top of page

How to Build Your Own Looping App in Scratch: Mikey's Beats

So you are probably familiar with popular looping apps like Incredibox and BeastBox, but did you know that the code for creating your own looping app is readily available and free for the taking? That is how I designed this app, Mikey's Beats.



Build a Looping App

I had an idea while talking to my friend who works in gaming. What if it were possible to create my own looping app to go along with my new children's book to give it an engaging interactive component? We chatted for a bit, and afterwards I began trying to see if it were possible. I had an idea: Scratch! Would Scratch have the code ready for remixing? As it turns out, it does, and it's not even generic code, it's the code from the folks at Incredibox themselves. Here is the link for this code on Scratch. The code alone does nothing, but that's the point. It is designed for whomever is using it to upload their own sounds and animations. Below is a bit of a teaser that I released in the build up to Mikey's Beats premier. It goes into a little bit of the back end of Scratch and how I found the code. There are notes and instructions written into the code in some places and there are tutorial videos online if you are in need of extra guidance.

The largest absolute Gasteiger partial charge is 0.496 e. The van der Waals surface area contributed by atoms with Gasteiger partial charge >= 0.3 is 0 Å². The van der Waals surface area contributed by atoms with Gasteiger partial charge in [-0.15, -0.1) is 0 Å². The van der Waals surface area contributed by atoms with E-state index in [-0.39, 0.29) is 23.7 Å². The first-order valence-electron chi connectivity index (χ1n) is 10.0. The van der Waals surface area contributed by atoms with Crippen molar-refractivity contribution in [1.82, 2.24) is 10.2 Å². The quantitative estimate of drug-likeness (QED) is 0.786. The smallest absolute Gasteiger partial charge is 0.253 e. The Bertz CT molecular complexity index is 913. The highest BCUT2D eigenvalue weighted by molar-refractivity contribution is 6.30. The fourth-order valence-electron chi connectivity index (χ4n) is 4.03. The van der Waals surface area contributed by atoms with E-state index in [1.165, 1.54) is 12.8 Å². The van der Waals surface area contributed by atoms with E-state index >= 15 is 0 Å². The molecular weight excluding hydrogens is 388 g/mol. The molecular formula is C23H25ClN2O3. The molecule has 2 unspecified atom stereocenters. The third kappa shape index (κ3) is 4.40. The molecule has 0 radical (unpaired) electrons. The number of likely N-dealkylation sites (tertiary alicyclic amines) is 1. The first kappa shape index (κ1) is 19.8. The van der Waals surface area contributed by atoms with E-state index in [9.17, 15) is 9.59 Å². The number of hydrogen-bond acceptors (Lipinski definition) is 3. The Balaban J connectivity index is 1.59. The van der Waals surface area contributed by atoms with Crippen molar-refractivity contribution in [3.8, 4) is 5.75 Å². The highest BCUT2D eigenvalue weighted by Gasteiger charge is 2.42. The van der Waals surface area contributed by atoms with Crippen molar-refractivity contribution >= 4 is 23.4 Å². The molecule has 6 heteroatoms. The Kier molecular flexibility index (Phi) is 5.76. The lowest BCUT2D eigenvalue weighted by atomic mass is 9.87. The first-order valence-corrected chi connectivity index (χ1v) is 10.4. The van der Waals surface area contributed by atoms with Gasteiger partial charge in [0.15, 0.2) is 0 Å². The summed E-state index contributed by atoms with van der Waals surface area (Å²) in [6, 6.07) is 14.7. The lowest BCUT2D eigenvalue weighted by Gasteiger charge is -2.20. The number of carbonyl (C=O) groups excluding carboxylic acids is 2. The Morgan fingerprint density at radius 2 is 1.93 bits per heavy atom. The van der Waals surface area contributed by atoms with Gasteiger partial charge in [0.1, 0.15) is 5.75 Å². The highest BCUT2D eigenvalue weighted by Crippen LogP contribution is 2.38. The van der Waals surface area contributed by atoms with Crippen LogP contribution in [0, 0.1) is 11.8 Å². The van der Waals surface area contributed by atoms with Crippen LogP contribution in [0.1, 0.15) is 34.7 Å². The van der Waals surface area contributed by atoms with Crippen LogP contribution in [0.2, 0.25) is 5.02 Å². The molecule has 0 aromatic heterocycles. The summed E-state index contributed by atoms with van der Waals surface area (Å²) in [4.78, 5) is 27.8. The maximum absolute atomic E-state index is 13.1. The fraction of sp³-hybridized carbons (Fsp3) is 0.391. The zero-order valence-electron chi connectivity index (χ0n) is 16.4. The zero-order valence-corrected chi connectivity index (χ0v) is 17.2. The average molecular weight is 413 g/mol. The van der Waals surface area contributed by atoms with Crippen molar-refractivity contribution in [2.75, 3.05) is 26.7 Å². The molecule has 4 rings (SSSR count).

Artwork and Background Removal

To make the characters move I had to upload separate characters at different sizes. But I needed the backgrounds removed to show only the character. I usually use Canva for all my design needs, but in this case, I needed to remove the background from drawings as opposed to photos. MS Paint seemed to be the best app for the job. I was able to do custom background removal to remove the drawn background using the eraser tool. Make sure you shrink the canvas around your character, remove background and then use the eraser tool to get the rest. The icons were designed within Scratch itself and it is pretty intuitive to use.


Erase tool in Microsoft Paint


Making the Loops

All the loops were recorded using Ableton Live 10 Lite but you can use any DAW to do this. The Incredibox code from Scratch defaults to 120 bpm for the whole project, but there are instructions on how to change the bpm of the project if you like that are built into the code as comments or notes. Whatever DAW you end up using, be sure to record to a click that matches the project. Then export as STEMS or as individual tracks only the 4-bar portion intended to be the loop. Heads up: if you or your learners have not played or recorded to a click before, it can be a very humbling experience.


A digital audio workstation showing 4 midi tracks and an export audio window.
Export settings in Ableton Live 10

Adding in The Loops

Once the loops were recorded and rendered, inserting them into the code was very easy. Select the image (Sprite) you want associated with the sound and upload it. The best thing about Scratch is you can always test the code in the upper right corner of your screen.


Uploading a sound to a specific character or "Sprite"

In Your Classroom

This could be a very fun and engaging project for your learners at any age, with lots of room for adaptation of course. What are your ideas for creating your own looping apps in Scratch? Have you done it before? Do you have creations your students made? Let me know.


Until next time, Happy Musicking!



How to Build Your Own Looping App in Scratch: Mikey's Beats

Comentarios


bottom of page